The series has arguably undergone its biggest changes this season. The introduction of psychopathic villain Negan has given it a kickstart it needed. Love it or hate it, The Walking Dead is still around. Yet until now, it has not really dealt with gender roles beyond Rick coping as a single father. But this season is different. I feel there have been two critical issues this season important to men and masculinity.
The Opener’s Two Brutal Deaths
Negan, the charismatic leader of The Saviours abducted a group of our heroes ahead of the season opener. In the finale of season 6, we saw him brutally kill one of our group. We did not learn which of them that was before the season opener aired. It turned out that there were two victims – Glenn and Abraham. The death of the former was poignant bearing in mind that his wife (Maggie) is pregnant. The death of the latter was amusing for his defiant demand for Negan to “suck my nuts.”
Both victims were male and their deaths were brutal, matched only by the graphic level of violence imparted on them. We see nearly every strike of Lucille (Negan’s baseball bat wrapped in barbed wire) against the heads of both men. We even saw Glenn’s head caved in with his eye hanging out in graphic detail. I have never been so shocked, and I have a very strong stomach.
Now imagine that one of the women suffered that brutal fate. You can’t can you? You can’t see it being permitted and if it did, you can imagine the outrage of the keyboard warriors. The fact is, nobody could imagine seeing Maggie (a pregnant woman) beaten to death like that. Could you have imagined Sasha? Or Rosita? Or Tara? Or heaven forbid, Carol or Michonne? The only outrage expressed was that we lost a much-loved character in Glenn.
Nope, nor me. I can’t imagine a situation where a TV exec would permit a woman to be killed in so much detail. In fact, I would say that while male deaths in the show are brutal, graphic and detailed, female character deaths are notable for always being quick and simple. Most have died by being shot in the head or bitten. Compare the midseason finale deaths as a case in point. Spencer, the duplicitous son of the original leader of Alexandria, was gutted and died slowly, and Olivia died instantly with a bullet between the eyes.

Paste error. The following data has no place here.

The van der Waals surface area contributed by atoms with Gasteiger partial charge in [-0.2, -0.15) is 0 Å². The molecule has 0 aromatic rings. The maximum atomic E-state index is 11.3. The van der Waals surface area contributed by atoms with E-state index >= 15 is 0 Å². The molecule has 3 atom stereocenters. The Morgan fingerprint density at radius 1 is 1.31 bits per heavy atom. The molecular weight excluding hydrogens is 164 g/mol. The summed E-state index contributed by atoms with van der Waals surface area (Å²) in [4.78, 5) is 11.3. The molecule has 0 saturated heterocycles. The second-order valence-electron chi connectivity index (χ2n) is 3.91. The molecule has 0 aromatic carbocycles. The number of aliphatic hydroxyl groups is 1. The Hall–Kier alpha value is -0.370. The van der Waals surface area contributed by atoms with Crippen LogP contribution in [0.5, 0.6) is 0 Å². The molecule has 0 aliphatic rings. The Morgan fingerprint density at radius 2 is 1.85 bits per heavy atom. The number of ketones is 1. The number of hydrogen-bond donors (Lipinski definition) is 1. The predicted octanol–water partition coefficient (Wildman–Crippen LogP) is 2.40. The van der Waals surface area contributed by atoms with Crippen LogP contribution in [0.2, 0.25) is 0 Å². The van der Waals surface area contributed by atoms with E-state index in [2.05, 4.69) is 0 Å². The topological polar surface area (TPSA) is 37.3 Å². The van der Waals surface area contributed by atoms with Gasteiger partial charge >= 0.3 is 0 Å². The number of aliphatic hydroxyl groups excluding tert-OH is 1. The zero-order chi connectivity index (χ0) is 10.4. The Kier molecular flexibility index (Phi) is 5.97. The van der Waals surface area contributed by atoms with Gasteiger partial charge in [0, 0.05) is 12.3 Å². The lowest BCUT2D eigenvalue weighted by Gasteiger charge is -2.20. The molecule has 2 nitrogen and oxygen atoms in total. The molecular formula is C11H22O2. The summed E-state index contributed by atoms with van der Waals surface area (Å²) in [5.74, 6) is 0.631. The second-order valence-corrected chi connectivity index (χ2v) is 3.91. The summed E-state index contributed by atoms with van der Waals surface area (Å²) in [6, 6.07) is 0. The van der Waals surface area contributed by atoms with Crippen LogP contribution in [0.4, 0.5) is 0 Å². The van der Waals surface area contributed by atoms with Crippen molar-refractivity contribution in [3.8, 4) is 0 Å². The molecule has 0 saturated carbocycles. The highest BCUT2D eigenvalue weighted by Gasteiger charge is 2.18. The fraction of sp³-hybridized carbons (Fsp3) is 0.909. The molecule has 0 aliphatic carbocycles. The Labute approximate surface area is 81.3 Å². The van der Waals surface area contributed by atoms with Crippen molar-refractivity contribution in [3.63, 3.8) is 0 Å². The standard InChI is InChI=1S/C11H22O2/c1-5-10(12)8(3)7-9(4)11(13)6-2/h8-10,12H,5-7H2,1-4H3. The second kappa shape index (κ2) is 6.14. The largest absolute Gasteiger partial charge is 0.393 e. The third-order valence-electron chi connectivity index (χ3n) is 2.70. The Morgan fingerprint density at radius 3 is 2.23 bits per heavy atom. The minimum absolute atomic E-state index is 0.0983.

This has been the pattern for all 6 1/2 seasons. Beth (gunshot), Laurie (childbirth), Andrea (bite) – the list goes on. Why do we find brutal deaths of male characters more acceptable? Doesn’t this go against feminist claims of an “epidemic” of violence against women on TV when the men invariably suffer more harrowing, bloody and brutal fates?
A Sign of Changing Masculinity?
On a more positive note, the first half of season 7 has also demonstrated some positive aspects of masculinity and male vulnerability. I genuinely came away from the mid-season finale feeling a warm glow and not just because Rick finally got his steel back and told Maggie “you’re right. We have to fight back.”
Firstly, the utter distress (almost depression) that Eugene enters into following the two brutal deaths. He was good friends with Abraham. Even after Abraham severely beat Eugene, their bond grew stronger through Abraham’s remorse and Eugene’s forgiveness. Eugene is a sensitive sort, and though his vow never to kill a living human being is frustrating, he is clearly a man of strong principles. His floods of tears have never been met with “grow a set” or a “man up”, even and especially from the strong female characters in TV shows who often feel a god-given right to tell men how they ought to act. Eugene is sensitive but strong in his own way(s). Plus, I love his way with words.
The second part is that manly hug between the reuniting of Darryl Dixon and Rick. I feel it shows we have come a long way in recent years. Both Eugene’s tears and this manly show of affection are now considered normal rather than something wrong, something to hide. Go on, tell me you didn’t get a lump in your throat at that man hug?
These two characters have been through a lot together and their personal relationship has come a very long way. But more than that. Few television shows that better demonstrate the positive aspects of masculinity, male bonding, comradeship and how we pull together in a crisis.
Long live The Walking Dead and long live this wonderful presentation of true masculinity.